But Byzantium survived the Islamic challenge, and ‘rescued’ Europe from the seemingly invincible Islamic conquerors. Herrin states that if Byzantium had fallen, most of Europe would have been conquered by the Islamic forces. In one sense, today’s Europe was only able to survive because of the intercession of the Byzantines. It is this aspect of Byzantine history which the Pope and his supporters would like to enlist for their political agenda during this era of fractious relations between the West and the Islamic communities. But Byzantium was more than just a ‘bulwark against Islam’ – which is the title of one of Herrin’s chapters. Byzantium also had a complex cultural life, with pagan, pre-Christian texts and authors being incorporated into the framework of Byzantine culture and philosophy. Byzantium was an eastern orthodox empire, but with partly pagan features and origins. Byzantium was definitely and stridently a Christian empire, but it also was shaped by the ancient Greek authors, the Roman thinkers and pagan customs which influenced its society. The burning of incense, the veneration of images of gods, the celebration of Christian holidays based on pagan, pre-Christian holy days – these all attest to the complex melding of pagan and Christian elements. The translation of pagan philosophers into Greek, the active debate and commentaries about science, mathematics, whether the world was created has always existed – these debates reflect an active cultural life in Byzantium.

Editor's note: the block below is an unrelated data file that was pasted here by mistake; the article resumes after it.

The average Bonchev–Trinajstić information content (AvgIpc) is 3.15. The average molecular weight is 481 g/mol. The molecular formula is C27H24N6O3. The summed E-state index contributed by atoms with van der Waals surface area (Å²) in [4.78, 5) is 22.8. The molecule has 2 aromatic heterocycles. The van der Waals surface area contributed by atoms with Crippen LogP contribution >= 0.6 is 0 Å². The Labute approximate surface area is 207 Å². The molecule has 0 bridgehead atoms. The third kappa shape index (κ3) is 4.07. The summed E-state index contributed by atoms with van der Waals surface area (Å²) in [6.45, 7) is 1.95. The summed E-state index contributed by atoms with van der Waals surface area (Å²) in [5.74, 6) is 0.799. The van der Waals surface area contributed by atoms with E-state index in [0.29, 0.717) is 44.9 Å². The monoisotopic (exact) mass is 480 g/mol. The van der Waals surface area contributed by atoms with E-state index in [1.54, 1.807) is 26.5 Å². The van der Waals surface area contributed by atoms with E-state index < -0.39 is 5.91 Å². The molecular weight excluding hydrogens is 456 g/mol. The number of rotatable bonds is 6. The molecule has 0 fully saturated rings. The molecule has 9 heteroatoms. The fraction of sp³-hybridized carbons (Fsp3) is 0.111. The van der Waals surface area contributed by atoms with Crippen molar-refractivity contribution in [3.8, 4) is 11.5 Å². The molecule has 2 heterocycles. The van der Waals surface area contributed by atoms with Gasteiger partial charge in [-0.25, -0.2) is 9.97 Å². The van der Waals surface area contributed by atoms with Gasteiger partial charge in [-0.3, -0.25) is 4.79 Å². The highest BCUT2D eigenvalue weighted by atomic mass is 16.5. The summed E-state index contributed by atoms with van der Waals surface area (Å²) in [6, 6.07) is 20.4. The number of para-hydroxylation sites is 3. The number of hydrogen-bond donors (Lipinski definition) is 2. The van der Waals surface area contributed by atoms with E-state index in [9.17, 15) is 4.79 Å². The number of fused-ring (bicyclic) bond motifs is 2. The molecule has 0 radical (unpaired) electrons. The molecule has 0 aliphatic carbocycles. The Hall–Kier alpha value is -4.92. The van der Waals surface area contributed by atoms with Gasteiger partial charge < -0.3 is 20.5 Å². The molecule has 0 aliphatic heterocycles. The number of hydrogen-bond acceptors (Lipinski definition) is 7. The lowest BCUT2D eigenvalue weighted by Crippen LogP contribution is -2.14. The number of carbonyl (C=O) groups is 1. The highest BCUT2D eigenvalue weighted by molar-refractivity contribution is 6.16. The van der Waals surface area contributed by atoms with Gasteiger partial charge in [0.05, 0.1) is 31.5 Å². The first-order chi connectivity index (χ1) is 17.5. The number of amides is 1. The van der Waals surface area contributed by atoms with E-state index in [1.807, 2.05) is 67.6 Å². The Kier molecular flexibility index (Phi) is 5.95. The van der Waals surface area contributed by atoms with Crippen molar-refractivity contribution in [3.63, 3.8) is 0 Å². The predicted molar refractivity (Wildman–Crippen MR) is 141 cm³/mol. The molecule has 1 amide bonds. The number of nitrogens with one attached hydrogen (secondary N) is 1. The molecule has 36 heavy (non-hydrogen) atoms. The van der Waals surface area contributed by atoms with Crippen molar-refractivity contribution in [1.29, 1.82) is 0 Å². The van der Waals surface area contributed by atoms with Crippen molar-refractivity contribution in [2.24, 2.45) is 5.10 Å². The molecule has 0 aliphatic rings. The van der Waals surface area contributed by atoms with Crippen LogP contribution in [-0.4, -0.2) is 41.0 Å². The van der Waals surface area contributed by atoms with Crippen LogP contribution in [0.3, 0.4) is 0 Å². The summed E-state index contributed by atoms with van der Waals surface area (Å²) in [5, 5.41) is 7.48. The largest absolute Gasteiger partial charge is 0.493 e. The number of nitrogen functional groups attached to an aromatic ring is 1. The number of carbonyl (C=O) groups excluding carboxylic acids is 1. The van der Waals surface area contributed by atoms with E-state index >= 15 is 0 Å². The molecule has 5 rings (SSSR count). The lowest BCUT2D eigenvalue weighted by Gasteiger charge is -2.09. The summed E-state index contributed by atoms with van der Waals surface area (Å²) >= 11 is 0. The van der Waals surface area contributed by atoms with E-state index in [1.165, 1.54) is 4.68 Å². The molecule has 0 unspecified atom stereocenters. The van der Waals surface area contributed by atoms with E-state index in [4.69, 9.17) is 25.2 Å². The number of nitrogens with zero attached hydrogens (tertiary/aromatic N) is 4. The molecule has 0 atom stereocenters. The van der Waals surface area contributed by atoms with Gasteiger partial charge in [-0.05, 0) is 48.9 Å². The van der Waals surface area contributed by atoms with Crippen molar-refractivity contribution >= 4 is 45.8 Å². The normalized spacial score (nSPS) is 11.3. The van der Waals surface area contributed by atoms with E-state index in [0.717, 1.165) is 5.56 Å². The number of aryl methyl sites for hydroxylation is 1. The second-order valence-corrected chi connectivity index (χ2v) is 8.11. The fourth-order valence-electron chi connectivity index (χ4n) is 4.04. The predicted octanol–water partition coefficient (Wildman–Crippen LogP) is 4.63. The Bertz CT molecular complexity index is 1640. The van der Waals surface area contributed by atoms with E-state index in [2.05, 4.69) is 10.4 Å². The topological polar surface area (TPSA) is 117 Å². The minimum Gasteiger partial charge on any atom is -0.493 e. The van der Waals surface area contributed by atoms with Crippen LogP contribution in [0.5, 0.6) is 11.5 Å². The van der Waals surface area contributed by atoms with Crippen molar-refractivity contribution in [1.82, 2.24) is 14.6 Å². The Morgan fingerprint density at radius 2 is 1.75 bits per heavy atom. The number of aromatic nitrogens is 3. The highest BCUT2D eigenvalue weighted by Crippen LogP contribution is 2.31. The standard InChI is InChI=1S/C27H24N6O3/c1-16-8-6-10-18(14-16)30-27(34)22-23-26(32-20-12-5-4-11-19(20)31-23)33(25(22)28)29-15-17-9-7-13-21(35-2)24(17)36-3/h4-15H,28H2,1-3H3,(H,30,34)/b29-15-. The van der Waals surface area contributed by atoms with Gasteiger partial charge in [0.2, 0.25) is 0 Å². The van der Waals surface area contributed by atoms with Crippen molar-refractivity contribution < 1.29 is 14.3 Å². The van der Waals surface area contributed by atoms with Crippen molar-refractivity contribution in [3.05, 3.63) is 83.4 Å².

While Byzantium fought to contain the Muslim armies, the empire can hardly be called a defender of Christianity. The great schism between Latin West Christendom and Easter Orthodox Christianity did not start with Byzantium, but it certainly worsened with the arrival of the Crusades. In the chapter ‘Fulcrum of the Crusades’, Herrin details how the Byzantines called upon their Latin Western Christian friends, namely the papacy and the west European Christians to help fend off the growing threat posed by the encroaching Seljuk Turkish empire. With this call, Byzantium and the Christian East opened up a cantankerous, fragile relationship military relationship with the Latin Christian West. While the object of the Crusades was to reconquer the holy lands from Muslim control, the relations between the Christian forces were marked by mutual suspicion and bitter recriminations. By the time of the Fourth Crusade, relations between the Latin crusaders and their Byzantine hosts had deteriorated so much that when the Byzantine side failed to fulfill the terms of their agreement, the crusaders abandoned their original objective of the holy lands and ransacked Constantinople itself. This mass sacking of Constantinople in 1204 not only poisoned relations between the eastern and western Christians, reinforcing the great schism between the Roman Catholic west and Eastern Orthodox East, but also reduced Byzantium to such a perilous state it was divided into a patchwork of Latin and Greek-speaking states. By April 1204, the greatest city in western Christendom was a mass of smouldering ruins, as Herrin states in her book. Anti-Latin sentiment ran high, and the prospects of recovery were bleak.